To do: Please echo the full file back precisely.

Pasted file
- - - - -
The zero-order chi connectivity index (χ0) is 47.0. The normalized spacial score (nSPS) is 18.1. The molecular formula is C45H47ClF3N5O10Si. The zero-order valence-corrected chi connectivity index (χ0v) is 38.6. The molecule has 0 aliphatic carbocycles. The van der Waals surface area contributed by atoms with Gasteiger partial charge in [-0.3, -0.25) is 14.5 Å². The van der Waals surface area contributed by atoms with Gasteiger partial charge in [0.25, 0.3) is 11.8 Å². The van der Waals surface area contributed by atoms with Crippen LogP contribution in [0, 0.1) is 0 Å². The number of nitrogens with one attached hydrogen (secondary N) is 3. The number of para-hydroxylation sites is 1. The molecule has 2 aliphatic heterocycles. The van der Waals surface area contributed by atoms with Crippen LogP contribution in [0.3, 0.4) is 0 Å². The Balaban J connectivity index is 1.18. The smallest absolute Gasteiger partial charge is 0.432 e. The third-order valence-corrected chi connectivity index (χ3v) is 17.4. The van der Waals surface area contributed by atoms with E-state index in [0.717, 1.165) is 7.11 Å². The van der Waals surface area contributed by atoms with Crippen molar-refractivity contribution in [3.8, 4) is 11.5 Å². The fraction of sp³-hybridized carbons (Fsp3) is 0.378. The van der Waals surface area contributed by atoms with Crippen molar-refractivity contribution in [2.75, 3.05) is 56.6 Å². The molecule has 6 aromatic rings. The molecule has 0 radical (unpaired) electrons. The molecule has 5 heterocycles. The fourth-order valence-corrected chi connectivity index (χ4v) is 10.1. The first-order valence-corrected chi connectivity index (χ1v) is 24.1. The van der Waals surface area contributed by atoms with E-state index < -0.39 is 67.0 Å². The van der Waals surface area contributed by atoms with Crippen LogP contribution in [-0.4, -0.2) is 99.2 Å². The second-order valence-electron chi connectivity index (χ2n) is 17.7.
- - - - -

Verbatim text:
The zero-order chi connectivity index (χ0) is 47.0. The normalized spacial score (nSPS) is 18.1. The molecular formula is C45H47ClF3N5O10Si. The zero-order valence-corrected chi connectivity index (χ0v) is 38.6. The molecule has 0 aliphatic carbocycles. The van der Waals surface area contributed by atoms with Gasteiger partial charge in [-0.3, -0.25) is 14.5 Å². The van der Waals surface area contributed by atoms with Gasteiger partial charge in [0.25, 0.3) is 11.8 Å². The van der Waals surface area contributed by atoms with Crippen LogP contribution in [0, 0.1) is 0 Å². The number of nitrogens with one attached hydrogen (secondary N) is 3. The number of para-hydroxylation sites is 1. The molecule has 2 aliphatic heterocycles. The van der Waals surface area contributed by atoms with Crippen LogP contribution in [0.3, 0.4) is 0 Å². The Balaban J connectivity index is 1.18. The smallest absolute Gasteiger partial charge is 0.432 e. The third-order valence-corrected chi connectivity index (χ3v) is 17.4. The van der Waals surface area contributed by atoms with E-state index in [0.717, 1.165) is 7.11 Å². The van der Waals surface area contributed by atoms with Crippen molar-refractivity contribution in [3.8, 4) is 11.5 Å². The fraction of sp³-hybridized carbons (Fsp3) is 0.378. The van der Waals surface area contributed by atoms with Crippen molar-refractivity contribution in [2.75, 3.05) is 56.6 Å². The molecule has 6 aromatic rings. The molecule has 0 radical (unpaired) electrons. The molecule has 5 heterocycles. The fourth-order valence-corrected chi connectivity index (χ4v) is 10.1. The first-order valence-corrected chi connectivity index (χ1v) is 24.1. The van der Waals surface area contributed by atoms with E-state index < -0.39 is 67.0 Å². The van der Waals surface area contributed by atoms with Crippen LogP contribution in [-0.4, -0.2) is 99.2 Å². The second-order valence-electron chi connectivity index (χ2n) is 17.7.